It’s an old expression that my dad picked up from somewhere and that I never heard the end of when I was a kid: Nothing good is ever cheap and nothing cheap is ever good. Quality won out over quantity at my house.

I find myself thinking about my dad’s oft-repeated (and unsolicited) advice because just the other day, much to my surprise, that exact phrase came spewing out of my mouth. What’s left of my teenage rebellion – the part of me that resists every piece of advice that I’ve ever received – gawked speechlessly at my words as I gave my two cents on which vacuum the parish would buy for the sacristy. Ok, dad…you win.

But, you know, it’s not a bad piece of advice – perhaps especially if we can use it to give ourselves a shot in the arm as we drag through the middle of Lent. And he said to all, “If any man would come after me, let him deny himself and take up his cross daily and follow me” (Luke 9:23). This Lenten battle cry marks the path of Lent, as well. Trying to be a follower of Christ without suffering makes you a bad follower of Christ – Lent aims to correct that.

The truth is that our natural inclination is to be like water: we take the path of least resistance. Jesus warns us here, though, too: “Enter by the narrow gate; for the gate is wide and the way is easy, that leads to destruction, and those who enter by it are many. For the gate is narrow and the way is hard, that leads to life, and those who find it are few” (Matt 7:13-14). Seems like an easy choice, at least intellectually.

The point is pretty clear: the Christian life, lived well, will cost me something – it’s not cheap. And when we think about it, it should be that way. King David gives us a great example here: after having sinned against the Lord (2 Sam 24:1-10), he’s sent to the property of a man named Araunah to offer a sacrifice for forgiveness. Araunah, at the king’s coming, wants to give him the land, the sacrifice, and the fuel for the fire. But David refuses, “No, I will buy it of you for a price; I will not offer burnt offerings to the Lord my God which cost me nothing” (2 Sam 24:24). He does buy it, and his sin is forgiven. Without the cost, it wouldn’t have been a sacrifice; without the pain of sacrifice, there would have been no change of heart; and without the change of heart, real forgiveness would have been impossible to receive.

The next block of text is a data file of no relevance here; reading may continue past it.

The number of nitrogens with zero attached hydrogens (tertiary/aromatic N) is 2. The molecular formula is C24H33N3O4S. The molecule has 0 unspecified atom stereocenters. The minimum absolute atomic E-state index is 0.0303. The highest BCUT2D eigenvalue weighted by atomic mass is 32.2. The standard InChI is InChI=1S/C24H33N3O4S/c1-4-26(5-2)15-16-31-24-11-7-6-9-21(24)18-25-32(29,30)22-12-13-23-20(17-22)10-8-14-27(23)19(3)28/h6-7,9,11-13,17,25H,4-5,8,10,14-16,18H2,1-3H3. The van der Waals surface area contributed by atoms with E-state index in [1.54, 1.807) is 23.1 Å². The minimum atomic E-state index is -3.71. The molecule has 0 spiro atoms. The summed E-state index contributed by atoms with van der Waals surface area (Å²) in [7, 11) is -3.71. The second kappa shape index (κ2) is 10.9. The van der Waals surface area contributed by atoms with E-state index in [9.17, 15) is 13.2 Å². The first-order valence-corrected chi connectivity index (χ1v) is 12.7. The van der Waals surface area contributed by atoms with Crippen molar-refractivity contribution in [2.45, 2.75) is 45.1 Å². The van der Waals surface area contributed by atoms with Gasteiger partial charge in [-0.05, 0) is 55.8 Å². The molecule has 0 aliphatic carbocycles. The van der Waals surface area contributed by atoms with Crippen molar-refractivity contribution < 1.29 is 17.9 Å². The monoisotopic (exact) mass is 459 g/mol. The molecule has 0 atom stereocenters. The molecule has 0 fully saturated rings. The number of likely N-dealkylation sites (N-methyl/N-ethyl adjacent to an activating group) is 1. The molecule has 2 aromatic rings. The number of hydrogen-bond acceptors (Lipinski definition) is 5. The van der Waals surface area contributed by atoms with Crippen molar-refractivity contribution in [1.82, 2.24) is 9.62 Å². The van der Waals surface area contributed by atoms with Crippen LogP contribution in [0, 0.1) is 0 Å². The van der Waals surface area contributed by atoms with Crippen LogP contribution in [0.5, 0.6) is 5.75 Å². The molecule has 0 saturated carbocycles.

And so it is with us. Lent gives us the opportunity for penance (prayer, fasting, almsgiving) which lead to a real union with Christ, a rededication of ourselves to the “narrow way,” and a cost that makes conversion authentic. It’s not that I’m earning forgiveness – as if my little suffering could do that… But I’m allowing that little sacrifice to change me. Because freely accepting the difficulty and pain of penance retrains my heart: it reorients every fiber of the heart back to God. And that, incidentally, is exactly what he wants: “Rend your hearts and not your garments!” (Joel 2:13).

Something that I’ve found often this year are a lot of people who have “given up” sins for Lent: impatience, intemperance, unchastity, sarcasm, anger, etc. This is a good desire. However, I’ve noticed that these are also the people struggling most with their Lenten resolutions. The reason: they’re not practical. The remedy: real penance.

As a whole, we’ve lost the sense of practical spirituality that was so popular only a half-century ago. Part of this is the importance of having an intention with our acts of penance. Is it good to try to get over our impatience? Yes! But make that the intention that you offer to God when your Lenten penance starts to hurt: “Lord, through this little pain, give me the grace to be more patient.” That’s a beautiful prayer – and it makes the intention to get rid of sin practical. It changes our hearts and makes us want to get rid of it – and that is a prerequisite for receiving God’s pardon.

So, a few notes as we trek on toward Holy Week and Easter: 1. If you haven’t started a Lenten penance, it’s not too late: “That which costs nothing is worth nothing.” 2. If you’ve been doing practical penances through Lent, be sure to add intentions to them: for the sick, the dead, those in need of prayers; for a specific virtue you lack; for those suffering violence; etc. 3. And if you’ve been flagging in that penance that you accepted, start again! There’s no better time than today – because, try as we might to avoid it, nothing good is ever cheap.